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Richmond Wins 2007 Murder Competition

Thefat that Richond led the state in homicides in 2007 is old news, but it’s what people are reading in today’s paper – see below. The good news is that in 2008, crime is significantly down in Richmond. See Crime Reduction in Richmond and RPD Activities, April 8, 2008, and the May 12 story from the West County Times below.

Richmond leads per-capital murder rate in California

The Associated Press

Article Launched: 06/10/2008 10:37:47 AM PDT


RICHMOND, Calif.—A new FBI report shows that violent crime in the San Francisco Bay area's biggest cities fell slightly last year after two years of increases.

Violent crime was only down 0.3 percent in 2007, lower than the statewide decrease of 3.2 percent. Property crimes such as burglaries and thefts were down more than 4 percent in the Bay Area.

The report shows that Richmond topped the state with the highest per-capita homicide rate of cities with at least 100,000 people. Richmond had 47 homicides in 2007—the most in this decade.

Oakland, meanwhile, saw a dramatic drop in killings—from 145 in 2006 to 118 last year.


Information from: San Francisco Chronicle, http://www.sfgate.com/chronicle

Crime down in Richmond

By Karl Fischer
West County Times

Article Launched: 05/12/2008 03:37:46 PM PDT

Parolee Lorenzo Hutson scurried off the corner of Seventh Street and Pennsylvania Avenue, unnerved by abrupt recognition of the patrol car gliding up beside him.

"I think he might run," Richmond police Officer Tom Hauschild said quietly.

Hutson might have thought so, too, but that idea lasted just a few steps up a nearby driveway. The lanky parolee saw who sat behind the wheel. A pensive expression washed across his face, the look of a man who suspects he's jail-bound.

"That you, Hauschild?" the 25-year-old asked tentatively. "Guess I'm going, aren't I?"

Answer: Yes.

Hutson went to jail Thursday afternoon, suspected of violating his parole.

Specifically, he went because his girlfriend keeps calling his parole officer, complaining about his behavior. And he went because Hauschild spent most every work day the past two years patrolling this section of central Richmond, learning all about Hutson, his neighbors, his family, his neighborhood.

He knows their names, and he knows their mommas. And, more often than not, he knows their baby-momma drama — far more than enough familiarity to pick them out of the scenery from blocks away.

"You just can't keep messing with that girl," Hauschild said as they drove to the city jail, a note of sympathy filtering through his voice.

Department officials credit the coziness of Richmond's community oriented patrol-beat scheme, in part, with a 20 percent plunge in serious crime during the first four months of 2008 compared with the same period last year. That includes a 16.8 percent drop in violent crime.

"I think the numbers show the real benefit to the police-community partnership," police Chief Chris Magnus said. "And it seems like in every neighborhood of the city ... we're seeing people become more attentive to crime, and working more with each other and the police on it."

Endemic street violence continues to trouble flatland neighborhoods. Department data show that emergency calls to report gunfire climbed 3 percent, and homicide detectives have investigated 12 killings this year, compared with eight at the same time in 2007.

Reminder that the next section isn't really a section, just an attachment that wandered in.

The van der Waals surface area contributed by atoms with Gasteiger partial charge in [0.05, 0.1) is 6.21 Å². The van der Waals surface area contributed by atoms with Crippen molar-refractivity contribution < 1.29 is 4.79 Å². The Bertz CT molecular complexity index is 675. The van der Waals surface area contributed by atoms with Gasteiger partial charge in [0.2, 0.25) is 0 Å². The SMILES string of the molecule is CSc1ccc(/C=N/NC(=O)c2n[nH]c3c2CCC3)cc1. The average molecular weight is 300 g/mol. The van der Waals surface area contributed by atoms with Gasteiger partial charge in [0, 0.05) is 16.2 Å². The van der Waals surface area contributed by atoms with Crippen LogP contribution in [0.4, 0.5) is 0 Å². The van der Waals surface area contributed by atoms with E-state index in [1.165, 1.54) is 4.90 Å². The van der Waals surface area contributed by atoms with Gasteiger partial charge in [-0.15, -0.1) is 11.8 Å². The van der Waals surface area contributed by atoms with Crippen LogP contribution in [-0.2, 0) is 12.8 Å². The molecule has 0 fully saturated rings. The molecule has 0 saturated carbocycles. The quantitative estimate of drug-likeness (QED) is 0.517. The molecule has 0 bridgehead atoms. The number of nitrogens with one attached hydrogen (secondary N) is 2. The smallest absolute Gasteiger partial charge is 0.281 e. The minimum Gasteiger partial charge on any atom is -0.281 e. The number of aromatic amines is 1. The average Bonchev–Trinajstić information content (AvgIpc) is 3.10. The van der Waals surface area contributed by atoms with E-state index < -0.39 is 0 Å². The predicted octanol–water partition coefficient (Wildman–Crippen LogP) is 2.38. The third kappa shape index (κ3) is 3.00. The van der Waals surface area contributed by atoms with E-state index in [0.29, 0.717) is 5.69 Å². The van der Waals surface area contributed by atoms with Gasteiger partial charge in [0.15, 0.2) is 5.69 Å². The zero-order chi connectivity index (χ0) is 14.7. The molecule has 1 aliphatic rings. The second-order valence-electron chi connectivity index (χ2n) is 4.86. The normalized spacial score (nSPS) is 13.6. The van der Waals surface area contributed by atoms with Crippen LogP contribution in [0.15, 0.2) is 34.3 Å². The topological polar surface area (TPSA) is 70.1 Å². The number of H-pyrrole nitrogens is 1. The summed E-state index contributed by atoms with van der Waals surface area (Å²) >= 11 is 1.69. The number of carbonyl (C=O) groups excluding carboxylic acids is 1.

But crime in Richmond decreased in every other statistical category the department tracks, from aggravated assault (down 10.4 percent) to robbery (down 23.3 percent) to auto theft (down 21.83 percent).

"There are a number of variables that have all kind of come together. Some of them are obviously attributable to entering a second solid year of Chief Magnus' neighborhood beat-policing philosophy," said Capt. Allwyn Brown, who supervises the patrol in central Richmond. "In 2008, we were able to keep the vast majority of beat officers on the same beats. That makes a difference."

The central policing district, which includes the Iron Triangle, Belding Woods and Shields-Reid neighborhoods, perennially bears the brunt of much of Richmond's crime, particularly violent crime. But through April 22, data show no homicides in those neighborhoods and a 45 percent year-over-year drop in assault, along with a 44 percent plunge in reported robberies.

Not all neighborhoods have improved. Richmond's south side suffered through early-year retaliatory shooting patterns and on April 22 accounted for eight of the city's killings, twice as many as the previous year. Aggravated assault also increased by 37 percent in those neighborhoods.

As a consequence, community perception of crime in Richmond remains gloomy as ever.

"People think it's getting worse," said Jackie Thompson, chairwoman of the Tent City Peace Movement and a resident of the south side. "But there are a lot of good things going on in Richmond. People pick up on all the negative, but there's a lot of good stuff going on out there, too."

Tent City, a grass-roots anti-violence group, will pitch tents in city parks and organize a program of community building activities next week, partly in response to recent troubles.

Organized community efforts such as Tent City have grown in prominence in recent years, as has participation in neighborhood watch programs and other forms of neighborhood governance, Magnus said.

Feedback from neighborhoods about individual beat officers remains overwhelmingly positive, Magnus said. Residents appear to appreciate the customized service.

Even on their way to jail.

"I really can't make no excuse for my situation," Hutson said from a holding cell, as Officer Hauschild filled out his booking paperwork. "But this is too much. I been in too many times already."

Reach Karl Fischer at 510-262-2728 or kfischer@bayareanewsgroup.com.